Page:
The new exhibition at Grand Palais exploring ties between “Artists and robots” is fun and diverse. It starts with Tinguely and Xenakis, both precursors of this art and takes us all the way with Italian music composer Jacopo Baboni Schillingi who lives with a breathing monitor on his body, that creates images 24/24. A good show to take kids, grandmothers and art lovers.
I first heard the curator of the show, Marylène Patou-Mathis on France culture radio station one morning and she sounded so fascinating on the topic of the Neandertal people that I rushed to see the show at Musée de l’Homme. This specialist of the era, is adamant at defending the humanity of these people too often considered as primitive and brutal.Read More
When the Cernuschi museum opened 120 years ago on parc Monceau, the monumental buddha in the main room was surrounded by incense burners, reflecting what the founder of the museum, Henry Cernuschi, had noticed during his trip to Asia in 1871 to 1873. This is what enticed Eric Lefebvre, director of the museum, to research and produce this wonderful exhibition on Perfumes from China” the culture of incense in times of the Emperors, with the vice director of the Shanghai museum, Li Zhongmou.Read More
The cherry trees at Fondation Cartier were in full bloom for Junya Ishigami‘s opening of twenty architecture designs and models. And discovering his work was a blessed moment. The laureate of the Golden Lion award at the Venice Biennale in 2010, Ishigami represents at 43, the young generation who devotes an important place to landscape, poetry and conceptualism in architecture. Recently celebrated at MoMA in New York, he shows in “Freeing Architecture” a new concept of nature invading buildings. It is totally magical.Read More
We were in a very special place that Monday evening, the hôtel Collot where Nicolas and Alexis Kugel sell the most beautiful furniture, objects and paintings of Paris. To please their friends and to help the Orchestre Idomeneo conducted by Debora Waldman, they decided to organise an intimate evening of baroque music with two stars, soprano Magali Léger and mezzo Aude Extremo. The next evening, Françoise Bettencourt Meyers was indulging us with two amazing young children’s choruses from Toulouse and Copenhagen and on the third evening I heard Gluck’s Orpheus choreographed by Pina Bausch at Opéra Garnier. What a holy Easter week!Read More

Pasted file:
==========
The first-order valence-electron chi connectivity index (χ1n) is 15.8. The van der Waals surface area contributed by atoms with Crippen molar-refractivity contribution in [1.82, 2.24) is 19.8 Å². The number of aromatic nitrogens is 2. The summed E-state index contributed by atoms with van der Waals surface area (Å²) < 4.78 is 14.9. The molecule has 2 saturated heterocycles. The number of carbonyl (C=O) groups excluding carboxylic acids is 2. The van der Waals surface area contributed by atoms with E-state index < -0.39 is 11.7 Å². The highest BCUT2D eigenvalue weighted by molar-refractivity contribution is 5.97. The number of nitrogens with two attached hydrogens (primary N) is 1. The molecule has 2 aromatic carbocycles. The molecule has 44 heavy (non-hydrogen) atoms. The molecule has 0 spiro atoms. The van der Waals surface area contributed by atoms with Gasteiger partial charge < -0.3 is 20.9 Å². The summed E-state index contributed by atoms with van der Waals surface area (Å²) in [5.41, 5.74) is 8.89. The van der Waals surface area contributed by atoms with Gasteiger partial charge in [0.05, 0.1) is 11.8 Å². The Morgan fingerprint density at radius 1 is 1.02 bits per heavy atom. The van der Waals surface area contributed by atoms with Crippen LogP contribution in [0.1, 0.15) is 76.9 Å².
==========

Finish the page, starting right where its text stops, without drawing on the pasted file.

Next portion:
The new exhibition at Louvre Lens, “The Rose Empire” is devoted to the Qajar dynasty, who reigned over Persia from 1786 to 1925, when Reza Khan Pahlavi took over. Four hundred pieces came from 35 French institutions and private collections and twelve countries to describe the world of this family, whose descendants now mostly live in Europe and the United States. Portraits, photographs, carpets and textiles are witnesses of their great splendor. And the Louvre is exhibiting 50 chefs d’oeuvre at the National Museum of Iran. Read More
With three venues for a giant exhibition, Gérard Garouste finally gets the honors from his fellow Frenchmen. Musée de la Chasse in the Marais is showing his Acteon and Diana, a hunting theme, Daniel Templon has two shows in his two galleries on rue Beaubourg, and Ecole Nationale des Beaux Arts celebrates his recent election at the Academy with a large installation. It is wonderful to see one of France’s most important painter, celebrated properly at last!
When you enter the first room of the exhibition “L’Epoque du Canal de Suez des pharaons au XXI ème siècle” at IMA, the red velvet curtain, the large screens with photographs commented by Frédéric Mitterrand’s inimitable voice, are a stark contrast to the Jean Nouvel building. Napoléon III’s era is at the heart of this illuminating show on one of the prowesses of the 19 th century. The piercing of the Egyptian canal by Ferdinand de Lesseps and its inauguration on November 17, 1869 shortly before the French Emperor/President was deposed. Many of his descendants attended the opening.